Something evil may be cooking up in places given the name of the “Devil’s Kitchen”. In this piece, I examine some of the most famous locations that have earned this unpleasant name. It sounds like someplace you don’t want to end up but in reality, the various “DKs” are geologically interesting and fascinating places.
There are three places in Utah called Devil’s Kitchen. One in Millard County is a volcanic formation named for the unusual sound that the rocks made when wagons crossed it – “like tapping on a drumhead or on the flat tin roof of the devil’s kitchen”. Some of the boulders along the Devil’s Kitchen fault scarp here contain petroglyphs. The Devil’s Pocket trail in the Canyonlands National Park near Moab “is a little like walking down a long, wide racetrack, with parallel walls of sandstone that rise along either side like bleachers for the imaginary spectators”. This leads to another “kitchen” featuring a quite place of rounded blobs and tall spires of banded rock. But the most popular DK in UT is the scenic sculpted rock landscape with pillars of red sandstone along the Nebo Scenic Loop in the Uinta State Forest. Consisting of a red, iron-rich conglomerate, the outlook is accessible to wheelchairs, strollers, and kids.
The Devil’s Kitchen in Sedona, Arizona is a vertical sinkhole that appeared in the early 1880s due to a sudden collapse of the rock cave roof. It expanded with another collapse in 1989. The area is considered unstable. The limestone weathered deep under the surface and is not obvious through the overlying sandstone. More unstable hidden areas may exist in the area.
Five miles east of Greybull, Wyoming, is a dry and barren badlands landscape. It’s “bad land” as plants don’t grow. The land is steep slopes and ravines, with colorful spires of rock. The Devil’s Kitchen here is an asymmetric anticline. The Geology of Wyoming site says “Devil’s Kitchen was originally known by the less dramatic name of Shell Dome, but tourist attractions need a name that is hot and spicy.” Oil wells drilled here came up empty but you may find dinosaur gizzard stones called gastroliths among the colorful layers.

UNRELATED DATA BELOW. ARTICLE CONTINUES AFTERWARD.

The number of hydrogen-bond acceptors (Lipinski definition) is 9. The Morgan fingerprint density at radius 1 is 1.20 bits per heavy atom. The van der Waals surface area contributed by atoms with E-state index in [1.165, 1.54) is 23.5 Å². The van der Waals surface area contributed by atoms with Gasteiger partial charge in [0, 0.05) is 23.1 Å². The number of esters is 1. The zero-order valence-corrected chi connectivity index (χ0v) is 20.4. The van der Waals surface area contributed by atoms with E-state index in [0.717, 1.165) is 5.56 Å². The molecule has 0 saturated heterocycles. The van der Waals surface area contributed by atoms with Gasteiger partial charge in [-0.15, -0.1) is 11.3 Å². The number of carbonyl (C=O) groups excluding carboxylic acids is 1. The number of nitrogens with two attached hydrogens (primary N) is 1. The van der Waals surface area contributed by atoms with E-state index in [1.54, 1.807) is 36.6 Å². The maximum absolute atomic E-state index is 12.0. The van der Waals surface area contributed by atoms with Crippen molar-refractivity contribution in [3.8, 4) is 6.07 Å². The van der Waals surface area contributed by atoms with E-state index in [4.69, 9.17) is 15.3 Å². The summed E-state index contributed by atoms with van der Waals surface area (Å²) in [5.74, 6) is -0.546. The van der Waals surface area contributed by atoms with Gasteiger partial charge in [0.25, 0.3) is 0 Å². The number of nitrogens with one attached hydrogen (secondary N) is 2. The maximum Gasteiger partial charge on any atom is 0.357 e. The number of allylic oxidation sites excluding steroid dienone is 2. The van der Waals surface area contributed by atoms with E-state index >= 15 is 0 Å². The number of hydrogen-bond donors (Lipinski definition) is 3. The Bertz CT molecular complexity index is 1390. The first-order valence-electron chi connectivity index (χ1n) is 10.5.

It’s not clear how the Devil’s Kitchen of Burlington, Connecticut got its name. But one blogger thinks it derived from either the treacherous steep walls or the abundance of biting insects.
The Devil’s Kitchen Lake in Illinois is one of the deepest lakes in the state – up to 90 feet – formed from glacial downstream effects. Swimming is dangerous (and banned) because of the cold deep water and various tree stumps that remain under the water. The Natives believed the lake had a sinister nature.
At Mackinac Island, Michigan, a small shallow cave called Devil’s Kitchen was formed in breccia limestone. The cave formed during the Nipissing post-glacial period by the waves of Lake Huron. It consists of two hollows on top of each other, resembling a face with a giant maw. Local legends say that the Natives considered the cave inhabited by evil cannibalistic spirits with soot on the outside marking the cooking fires – hence the name, ‘Devil’s Kitchen.’
…for in this cave lived the Red Geebis, who were cannibal giants. The Geebis were known to roast and eat humans inside this cave. [Source]
But it’s not clear if these tales are genuine lore or made up much later. The cave is currently on dry land.
The most appropriately hot and steamy site called Devil’s Kitchen is within the Lassen volcanic area in a place that resembles hell – with steaming fumeroles, boiling pools, bubbling mudpots and sulphur deposits. Red algae growing in the nutrient-rich waters may look ominous. This is a geothermal area where acidic hot springs have eaten away the rock to form pits. The site gets its name from the sounds and smells of various things “cooking” in the earth, including you, if you take a bad step. A visitor was badly burned in 2010. An even larger thermal area in the park is called Bumpass Hell named after the poor soul who burned his leg so badly there in the 1860s.